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Women’s World Day of Prayer 3 March 2017

Setting the scene
The Philippines comprises a group of islands located on the Pacific Ring of Fire close to the equator. This contributes to the high incidence of typhoons and earthquakes (around 20 per year.)

Climate change has led to an increase in storms, droughts and severe typhoons with Typhoon Yolanda, (or Haiyan), recorded in November 2013 as the most severe storm ever to hit land and claiming thousands of lives.

Before Spanish colonisation in the 16th century, women occupied some status in the community. However, the Spanish introduced feudalism, leading to the subordination of women throughout the archipelago.

Today many Filipino women take on the role of breadwinner, often working abroad as service crew, domestic helpers or skilful professionals in the medical field.

The Philippine Constitution provides for equal rights, yet in practice Filipino women are often discriminated against and treated as subordinates in the home, in the church and in society.

Public education is sponsored by the government but there are also private schools. Children start school at age 4 and elementary public schools are free.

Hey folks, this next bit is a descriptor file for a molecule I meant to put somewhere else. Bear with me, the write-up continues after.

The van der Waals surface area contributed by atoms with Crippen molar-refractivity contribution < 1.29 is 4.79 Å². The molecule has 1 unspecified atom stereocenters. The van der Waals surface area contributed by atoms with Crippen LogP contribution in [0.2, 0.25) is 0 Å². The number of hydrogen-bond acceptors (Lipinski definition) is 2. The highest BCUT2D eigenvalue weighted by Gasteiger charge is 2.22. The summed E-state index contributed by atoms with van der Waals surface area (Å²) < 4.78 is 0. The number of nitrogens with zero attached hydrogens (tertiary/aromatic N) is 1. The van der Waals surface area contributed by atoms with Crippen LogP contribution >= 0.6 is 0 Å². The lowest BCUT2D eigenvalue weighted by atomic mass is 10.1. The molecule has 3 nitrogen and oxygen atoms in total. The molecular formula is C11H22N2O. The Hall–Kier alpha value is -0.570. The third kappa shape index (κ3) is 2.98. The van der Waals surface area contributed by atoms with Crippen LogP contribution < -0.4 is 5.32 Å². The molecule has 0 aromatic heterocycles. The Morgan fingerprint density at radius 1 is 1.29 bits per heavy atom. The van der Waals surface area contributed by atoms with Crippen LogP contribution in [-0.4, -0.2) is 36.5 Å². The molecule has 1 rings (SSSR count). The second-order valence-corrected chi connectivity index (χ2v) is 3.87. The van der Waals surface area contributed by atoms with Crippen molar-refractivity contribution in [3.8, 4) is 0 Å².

The Philippines is one of the fastest growing Asian economies with labour migration a major economic force. This has impacted on the social fabric of the country. Ninety per cent of domestic workers are women – of which the majority work in the Gulf countries.

Primary exports include semiconductors, coconut oil, fruits, garments and products relating to electronics, transport, copper and petroleum.

Tourism accounts for 10% of national employment and contributes to almost 6% of the Philippine Gross Domestic Product.

The Local Service    

One of the 6,000 services for Women's World Day of Prayer in the UK was held at St Laurence Catholic Church in Station Road on Friday 3rd March. The service entitled 'Am I being Unfair to You' was prepared by the Christian women of the Philippines and focused on some of the hardships faced by women in their country such as abuse, lack of education and poor working and housing conditions.

Women from all denominations and a sprinkling of men from Petersfield came together and participated in the service whether reading out personal stories of Filipino women or singing hymns together.

St Laurence parishioners Wendy Younane and Louise Benzimra organised and led the service, and Tamsin Stevens led the singing. Little bags of rice were handed out to those attending as a reminder of the harvest in the Philippines where neighbours of the rice farmers are called to help with its planting and harvesting. Nobody is paid, but the harvest is shared among all and this practice is called 'dagyaw'. It was reckoned that three million people in 170 countries and islands were praying for the Philippines on Friday.

After the Petersfield service many stayed behind for refreshments held in the church hall.

Some photographs taken in St Laurence:


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